Methuen pb, 0-413-58160-8, 1985, cover art by Terry Oakes
Arbor House, hb, 1987

Beneath a false landscape in a wild bare desert, the impossible is happening. Robots are trying to make souls.

So far Jasperodus is the only robot with one. But his came from a different source and he is sworn to secrecy - for such knowledge would be dangerous to man.

However progress is relentless. Gargan, a robot of frightening intellect, has deduced what he lacks and begun a ruthless, methodical search for it. Soon the very future of mankind is threatened, and Jasperodus must choose where his priorities lie: should he stop Gargan's search, and condemn his fellow robots to eternal non-existence, or must man be crushed by his own creation - metal constructs now turned completely, frighteningly alive ?

Chilling, inventive and unusual, this is an exciting sequel to THE SOUL OF THE ROBOT, from the author of whom Michael Moorcock said, "There is no one else to match him."

"His recent work, such as The Rod of Light or The Zen Gun are amazing pyrotechnic displays of invention and wit. Worthy of a P.K. Dick, but warmer, less alienated and dualistic. [..] Both writers use a quick loose hallucinatory style, like free jazz improvisation. Both use themes and images from mysticism and comparative religion. Both are endlessly inventive, tossing off ideas on every page that lesser authors would have hoarded and bloated into trilogies. Both are funny." - SEMIOTEXTE (SF)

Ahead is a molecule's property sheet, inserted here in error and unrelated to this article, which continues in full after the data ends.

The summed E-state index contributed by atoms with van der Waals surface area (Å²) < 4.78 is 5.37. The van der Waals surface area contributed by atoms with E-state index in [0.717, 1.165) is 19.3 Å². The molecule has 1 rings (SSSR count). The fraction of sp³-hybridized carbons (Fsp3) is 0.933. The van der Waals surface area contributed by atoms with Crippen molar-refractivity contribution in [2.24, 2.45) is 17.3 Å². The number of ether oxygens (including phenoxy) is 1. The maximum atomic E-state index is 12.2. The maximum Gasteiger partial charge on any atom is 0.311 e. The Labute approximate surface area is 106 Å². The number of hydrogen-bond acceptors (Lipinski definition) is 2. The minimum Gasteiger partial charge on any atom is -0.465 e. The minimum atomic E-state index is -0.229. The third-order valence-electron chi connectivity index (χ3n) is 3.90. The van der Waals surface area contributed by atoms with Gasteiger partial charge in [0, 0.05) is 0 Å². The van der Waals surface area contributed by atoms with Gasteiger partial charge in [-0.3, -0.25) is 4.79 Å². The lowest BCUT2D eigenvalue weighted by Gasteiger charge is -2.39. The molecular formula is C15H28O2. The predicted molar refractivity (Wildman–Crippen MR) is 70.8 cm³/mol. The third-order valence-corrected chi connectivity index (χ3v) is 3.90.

"The Rod of Light is that most unusual of fictional accomplishments, both comic and serious, a parable of the search for consciousness or soul - what distinguishes humans from robots - that is at the same time an adventure story. Bayley has taken Isaac Asimov's robotics stories one step further... He brings the picaresque tradition to science fiction tradition about robots." - James Gunn

"Rich, finaly textured, fascinating and thought-provoking, paced and narrated in Bayley's distinctive, confident, smooth-flowing manner." - Richard A. Lupoff

"Ambitious super-robots demanding equal rights confront the human soul - a fascinating idea beautifully handled." - A. E. Van Vogt

[read Brian Stableford's review of the novel]

Barrington Bayley: "If I come up with a good theme for a third book I'll do it. Is there anybody apart from me who hasn't done trilogies? But my instinct on finishing a book is to forget it and think about something different."